With stress levels soaring on a global scale, there’s never been a more critical time to address our wellbeing. But improving our physical and mental health doesn’t have to mean making seismic lifestyle changes. In fact, Dr Rangan Chatterjee believes the answer lies in incorporating three easy, healthy habits into our daily lives, whether at home, at work, or even during our commute.
“This approach will make you more resilient to stress,” the bestselling author tells Work in Mind. “It will not only have you feeling better within days, it will lead to meaningful and long-lasting change. All it asks for is five minutes of your time, three times a day, just five days a week.”
Micro changes, macro results
Dr Chatterjee’s new book, Feel Better in 5, is packed with over 30 of his specially-designed health habits to choose from. Critically, each activity is quick, free and easy to anchor around our working lives, whatever our hours and commitments. Yet when combined, they have the ability to transform our wellbeing on a macro scale.
Activities range from calming breathing exercises, to “desk jockey” workouts, designed to ease the shoulder stiffness that often comes from staring at a screen. Other tips are as simple as taking five minutes out to chat to a friend, or enjoying your cup of tea in the fresh air, instead of indoors. Studies show that spending time in nature lowers our levels of stress hormone, cortisol, and can increase our attention span and focus too.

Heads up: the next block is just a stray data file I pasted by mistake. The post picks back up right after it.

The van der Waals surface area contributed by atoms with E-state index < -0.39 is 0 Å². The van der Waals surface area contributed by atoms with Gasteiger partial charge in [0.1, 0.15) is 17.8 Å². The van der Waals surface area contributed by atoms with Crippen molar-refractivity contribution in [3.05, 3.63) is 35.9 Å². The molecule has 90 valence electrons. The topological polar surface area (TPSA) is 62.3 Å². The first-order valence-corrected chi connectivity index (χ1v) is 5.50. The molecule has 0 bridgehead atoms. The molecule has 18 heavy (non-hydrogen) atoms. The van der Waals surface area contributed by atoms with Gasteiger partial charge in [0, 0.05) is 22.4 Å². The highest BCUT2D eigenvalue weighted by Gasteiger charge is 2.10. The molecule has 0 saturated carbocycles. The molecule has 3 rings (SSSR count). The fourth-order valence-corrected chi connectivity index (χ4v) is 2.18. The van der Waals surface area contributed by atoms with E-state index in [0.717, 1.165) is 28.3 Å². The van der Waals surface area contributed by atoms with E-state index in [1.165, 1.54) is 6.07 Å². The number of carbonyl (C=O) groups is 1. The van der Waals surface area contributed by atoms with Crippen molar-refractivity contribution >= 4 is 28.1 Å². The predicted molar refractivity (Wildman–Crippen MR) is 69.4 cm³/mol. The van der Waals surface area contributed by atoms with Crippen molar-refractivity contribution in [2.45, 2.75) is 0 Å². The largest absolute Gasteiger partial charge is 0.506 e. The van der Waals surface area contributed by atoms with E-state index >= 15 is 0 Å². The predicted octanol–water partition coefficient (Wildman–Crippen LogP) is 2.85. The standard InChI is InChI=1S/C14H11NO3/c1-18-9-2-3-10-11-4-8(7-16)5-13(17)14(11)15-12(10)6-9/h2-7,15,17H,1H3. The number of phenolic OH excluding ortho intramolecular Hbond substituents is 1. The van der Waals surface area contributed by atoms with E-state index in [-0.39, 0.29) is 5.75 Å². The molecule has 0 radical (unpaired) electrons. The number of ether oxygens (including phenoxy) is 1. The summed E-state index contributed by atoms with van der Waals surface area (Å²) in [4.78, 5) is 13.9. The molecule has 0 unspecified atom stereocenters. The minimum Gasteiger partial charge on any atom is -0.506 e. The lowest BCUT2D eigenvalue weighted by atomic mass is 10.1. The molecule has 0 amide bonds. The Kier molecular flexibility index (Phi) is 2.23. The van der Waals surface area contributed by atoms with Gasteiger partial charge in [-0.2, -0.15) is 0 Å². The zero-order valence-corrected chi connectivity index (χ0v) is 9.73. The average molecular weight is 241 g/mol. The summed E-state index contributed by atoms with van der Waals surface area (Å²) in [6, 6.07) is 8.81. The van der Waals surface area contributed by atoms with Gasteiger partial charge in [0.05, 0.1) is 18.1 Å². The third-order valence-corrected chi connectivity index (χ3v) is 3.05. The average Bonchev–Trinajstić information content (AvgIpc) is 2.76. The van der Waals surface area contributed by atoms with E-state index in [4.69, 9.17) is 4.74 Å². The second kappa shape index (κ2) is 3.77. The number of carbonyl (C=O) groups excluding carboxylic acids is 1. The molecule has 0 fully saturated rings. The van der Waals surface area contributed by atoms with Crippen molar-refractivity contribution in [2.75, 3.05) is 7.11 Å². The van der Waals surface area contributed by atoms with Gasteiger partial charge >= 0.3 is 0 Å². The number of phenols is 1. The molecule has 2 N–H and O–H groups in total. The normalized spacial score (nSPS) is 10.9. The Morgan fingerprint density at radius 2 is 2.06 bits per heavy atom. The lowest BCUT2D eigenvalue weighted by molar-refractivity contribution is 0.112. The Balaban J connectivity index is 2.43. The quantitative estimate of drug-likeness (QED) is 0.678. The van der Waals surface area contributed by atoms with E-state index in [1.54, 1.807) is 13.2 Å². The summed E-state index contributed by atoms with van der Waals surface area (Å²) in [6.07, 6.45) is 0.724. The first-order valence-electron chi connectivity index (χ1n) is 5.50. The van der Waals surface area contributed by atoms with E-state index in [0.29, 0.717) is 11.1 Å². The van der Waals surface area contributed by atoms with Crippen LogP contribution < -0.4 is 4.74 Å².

“One of our big problems now is that the line between work and home life is blurred,” explains Dr Chatterjee, who is the resident BBC Breakfast doctor and presenter of TV show, Doctor in the House. “For example, if we commute by train we’re often trying to get ahead, by answering emails. Instead, get into the habit of using your commute to relax you.
“Try listening to an inspiring podcast or relaxing music, or get the Headspace or Calm app on your phone. Perhaps try a worry journal, which means literally transferring your worries out of your head onto paper. The trick is to make it easy – have your journal and pen in your work bag, so when you get onto the train you don’t have a reason not to do it. If you use that time before and after work to unwind, you’ll be in the best possible state for your family or friends when you get home.”
A rounded approach
So, why three activities per day? The key to long-lasting wellbeing, explains Dr Chatterjee, lies in taking a rounded approach. This means choosing one daily activity that’s designed to bolster our mental health, one focused on boosting our physical health and one that supports our emotional wellbeing, by improving our personal connection with our colleagues, friends or family.
By tackling our wellbeing from every angle, we lower our stress levels and also reduce the knock-on impact it has on our diet, sleep and personal happiness. The result? A happy circle, which involves increased productivity, better sleep and less stress.